Wheelchair clothing with back snap openings may help make assisted dressing easier for those with paralysis and for those confined to a wheelchair.

Adaptive Equipment

Some adaptive equipment can help make dressing safer and easier. Using a grabber or reacher to assist with putting your pants on is another option.

You can use a button hook or dressing stick if you have limited shoulder and hand movement or strength. Use zipper pulls for jackets or pants.

To put your socks and shoes on you can use a sock aid and long handled shoehorn; and elastic laces are available for your tie shoes.

Shopping Ease

If shopping for clothes is a hassle, check out what Elsa Hopman, designer of a wheelchair clothing measurement guide has developed to help not just those who use wheelchairs but all of us. This makes it easy to shop for the right size and style of clothes without ever having to go to the dressing room to see if it fits and looks good.

It sounds like the perfect solution whether you are a young mother with tired or energetic children, in a wheelchair and can’t get to the dressing room, or are older and undressing/dressing to try on new clothes is tiring and difficult.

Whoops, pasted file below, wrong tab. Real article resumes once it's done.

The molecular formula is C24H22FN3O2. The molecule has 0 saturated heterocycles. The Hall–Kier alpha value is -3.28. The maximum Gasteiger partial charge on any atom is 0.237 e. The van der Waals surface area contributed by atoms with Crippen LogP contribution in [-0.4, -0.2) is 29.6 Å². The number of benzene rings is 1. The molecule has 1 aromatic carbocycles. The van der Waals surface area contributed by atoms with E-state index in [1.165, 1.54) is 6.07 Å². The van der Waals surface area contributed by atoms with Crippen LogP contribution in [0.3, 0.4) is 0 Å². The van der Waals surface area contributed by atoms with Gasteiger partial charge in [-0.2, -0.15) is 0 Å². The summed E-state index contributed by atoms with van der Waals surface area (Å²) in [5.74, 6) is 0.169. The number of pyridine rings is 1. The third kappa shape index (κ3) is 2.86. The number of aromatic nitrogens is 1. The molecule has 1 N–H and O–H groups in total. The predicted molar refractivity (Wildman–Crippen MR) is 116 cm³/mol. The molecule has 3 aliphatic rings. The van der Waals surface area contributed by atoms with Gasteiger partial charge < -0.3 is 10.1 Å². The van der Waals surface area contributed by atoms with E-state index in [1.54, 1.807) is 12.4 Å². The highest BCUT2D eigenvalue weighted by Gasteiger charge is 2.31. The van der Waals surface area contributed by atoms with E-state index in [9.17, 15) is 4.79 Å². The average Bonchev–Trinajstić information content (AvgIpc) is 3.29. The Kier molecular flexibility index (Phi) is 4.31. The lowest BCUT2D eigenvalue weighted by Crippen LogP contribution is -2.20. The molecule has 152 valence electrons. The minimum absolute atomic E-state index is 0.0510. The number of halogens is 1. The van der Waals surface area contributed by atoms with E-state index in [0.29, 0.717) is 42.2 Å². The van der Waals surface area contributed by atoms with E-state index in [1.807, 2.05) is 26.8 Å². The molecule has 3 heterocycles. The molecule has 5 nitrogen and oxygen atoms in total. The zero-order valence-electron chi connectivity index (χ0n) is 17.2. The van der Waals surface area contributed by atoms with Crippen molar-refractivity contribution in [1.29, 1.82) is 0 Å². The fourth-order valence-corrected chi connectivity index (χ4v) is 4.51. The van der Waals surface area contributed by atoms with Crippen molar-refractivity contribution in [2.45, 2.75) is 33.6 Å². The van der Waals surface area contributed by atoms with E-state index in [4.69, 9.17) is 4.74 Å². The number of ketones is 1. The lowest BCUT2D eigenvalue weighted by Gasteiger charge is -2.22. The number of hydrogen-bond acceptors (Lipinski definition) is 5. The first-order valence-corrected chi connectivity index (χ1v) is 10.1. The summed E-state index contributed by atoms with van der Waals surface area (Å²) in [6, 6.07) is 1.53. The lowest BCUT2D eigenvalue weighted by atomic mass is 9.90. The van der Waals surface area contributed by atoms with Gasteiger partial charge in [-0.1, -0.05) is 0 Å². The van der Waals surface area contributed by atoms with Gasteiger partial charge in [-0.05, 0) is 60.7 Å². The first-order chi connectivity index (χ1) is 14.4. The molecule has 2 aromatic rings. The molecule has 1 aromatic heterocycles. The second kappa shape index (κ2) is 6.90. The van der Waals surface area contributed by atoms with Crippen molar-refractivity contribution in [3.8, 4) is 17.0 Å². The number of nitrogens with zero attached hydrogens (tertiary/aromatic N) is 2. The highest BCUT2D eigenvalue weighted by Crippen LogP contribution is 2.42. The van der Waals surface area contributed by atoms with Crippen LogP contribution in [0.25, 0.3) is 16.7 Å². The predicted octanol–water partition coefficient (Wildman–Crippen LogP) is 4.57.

She has a new patent pending measurement guide that you slip in your purse or pocket and can take with you wherever you go. To learn more about it check out her website at: www.fit4me.ca

Other providers of wheelchair clothing include Buck and Buck, Silverts, USA Jeans, IZ Collection of Adaptable Clothing, Able2Wear, and many others.

Summary

Wheelchair clothing for those with challenging physical abilities is available from several different companies. Adaptations include side zippers, elastic waist bands, back flaps , open back/snap shirts, sweaters, dresses, jackets, modified styles for those unable to stand include shortened tops and extra material for seated positions. Undergarments for dignity are also available.

Adaptive equipment is available to help make dressing safer and easier for individual performance.

Caregivers are able to dress those they care for with increased comfort and ease using the different styles of open back/shoulder snap clothing. Fasteners are strategically placed so as to not add increased pressure or skin problems.